This information is for the 2019/20 session.
Prof Antony Travers
This course is available on the BSc in Government, BSc in Government and Economics, BSc in Government and History, BSc in Philosophy, Politics and Economics, BSc in Politics, BSc in Politics and Economics, BSc in Politics and History, BSc in Politics and International Relations and BSc in Politics and Philosophy. This course is not available as an outside option nor to General Course students.
This course is capped at two groups. The deadline for enrolments is 12:00 noon on Friday 4 October 2019.
Students must have completed Introduction to Political Science (GV101).
The course will provide an introduction to contemporary British government, notably the institutions involved and processes of policy-making. The first part of the course will explain the evolution of British government from the earliest times, including the philosophical ideas that have come to underpin contemporary politics. The key institutions of British government will be described and analysed, focusing on factors that explain the functioning of a complex modern State. By the end of the course, students will have a practical understanding of the entire system of British government and the influences that affect it.
15 hours of lectures and 10 hours of classes in the MT. 15 hours of lectures and 10 hours of classes in the LT. 1 hour and 30 minutes of lectures in the ST.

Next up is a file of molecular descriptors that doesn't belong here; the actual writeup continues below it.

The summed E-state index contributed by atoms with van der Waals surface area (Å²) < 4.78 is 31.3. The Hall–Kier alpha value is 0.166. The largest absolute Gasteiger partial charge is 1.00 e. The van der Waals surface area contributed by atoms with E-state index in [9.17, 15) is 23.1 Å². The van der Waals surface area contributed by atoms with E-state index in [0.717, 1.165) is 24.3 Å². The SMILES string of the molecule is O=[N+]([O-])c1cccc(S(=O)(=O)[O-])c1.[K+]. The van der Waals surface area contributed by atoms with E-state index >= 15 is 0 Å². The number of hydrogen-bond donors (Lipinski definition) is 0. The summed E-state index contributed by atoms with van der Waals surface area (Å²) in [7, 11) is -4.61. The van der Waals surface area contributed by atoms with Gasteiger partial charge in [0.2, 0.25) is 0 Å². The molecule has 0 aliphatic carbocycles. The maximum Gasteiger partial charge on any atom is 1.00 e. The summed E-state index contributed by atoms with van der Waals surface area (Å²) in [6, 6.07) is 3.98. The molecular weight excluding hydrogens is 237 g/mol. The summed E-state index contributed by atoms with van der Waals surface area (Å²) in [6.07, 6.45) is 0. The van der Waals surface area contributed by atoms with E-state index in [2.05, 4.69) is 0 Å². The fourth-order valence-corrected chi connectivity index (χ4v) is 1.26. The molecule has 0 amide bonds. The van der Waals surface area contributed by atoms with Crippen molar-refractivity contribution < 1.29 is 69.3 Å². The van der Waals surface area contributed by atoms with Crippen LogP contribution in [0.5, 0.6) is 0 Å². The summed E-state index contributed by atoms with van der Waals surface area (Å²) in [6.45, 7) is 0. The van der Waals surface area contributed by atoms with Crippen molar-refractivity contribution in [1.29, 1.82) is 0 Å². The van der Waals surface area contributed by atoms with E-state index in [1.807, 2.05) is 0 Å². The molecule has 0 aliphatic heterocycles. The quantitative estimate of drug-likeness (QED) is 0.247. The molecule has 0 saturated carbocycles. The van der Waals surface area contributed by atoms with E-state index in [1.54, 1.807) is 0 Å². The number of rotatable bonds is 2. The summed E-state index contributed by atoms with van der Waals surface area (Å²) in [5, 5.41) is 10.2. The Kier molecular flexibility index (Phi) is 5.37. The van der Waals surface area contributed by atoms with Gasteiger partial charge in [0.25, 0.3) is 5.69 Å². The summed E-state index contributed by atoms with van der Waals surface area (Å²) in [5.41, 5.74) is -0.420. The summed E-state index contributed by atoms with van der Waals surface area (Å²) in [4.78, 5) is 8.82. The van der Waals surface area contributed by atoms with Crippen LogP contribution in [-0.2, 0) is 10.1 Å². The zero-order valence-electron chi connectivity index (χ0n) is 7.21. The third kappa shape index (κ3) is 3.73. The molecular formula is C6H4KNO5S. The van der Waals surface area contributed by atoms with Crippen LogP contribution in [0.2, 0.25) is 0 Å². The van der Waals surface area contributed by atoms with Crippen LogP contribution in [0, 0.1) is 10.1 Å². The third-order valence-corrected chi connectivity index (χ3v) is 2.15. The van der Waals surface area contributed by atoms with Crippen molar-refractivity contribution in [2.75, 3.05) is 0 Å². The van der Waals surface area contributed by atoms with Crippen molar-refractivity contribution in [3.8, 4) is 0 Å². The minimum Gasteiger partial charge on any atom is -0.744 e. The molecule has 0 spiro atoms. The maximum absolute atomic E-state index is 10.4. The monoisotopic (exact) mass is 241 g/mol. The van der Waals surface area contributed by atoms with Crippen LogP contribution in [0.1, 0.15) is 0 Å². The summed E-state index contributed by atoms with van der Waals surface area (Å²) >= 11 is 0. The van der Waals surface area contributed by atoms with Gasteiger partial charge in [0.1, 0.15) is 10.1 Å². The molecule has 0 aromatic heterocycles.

There will be a reading week in Week 6 of both terms.
Students will be required to submit 2 unassessed essays in both the Michaelmas and Lent Terms.
R. Heffernan, P Cowley and C Hay Developments in British Politics 9, Palgrave Macmillan
P. Norton, The British Polity, 5th Edition, London, Pearson Longman, 2010
M. Garnett and P. Lynch, Exploring British Politics, 2nd edition, London, Pearson Longman, 2009
R. A. W. Rhodes, Everyday Life in British Government, Oxford University Press, 2011
C. Hood, The blame game: spin, bureaucracy, and self-preservation in government, Princeton University Press, 2011
Exam (100%, duration: 3 hours) in the summer exam period.
Total students 2018/19: 28
Average class size 2018/19: 15
Capped 2018/19: No
Value: One Unit
Personal development skills
- Team working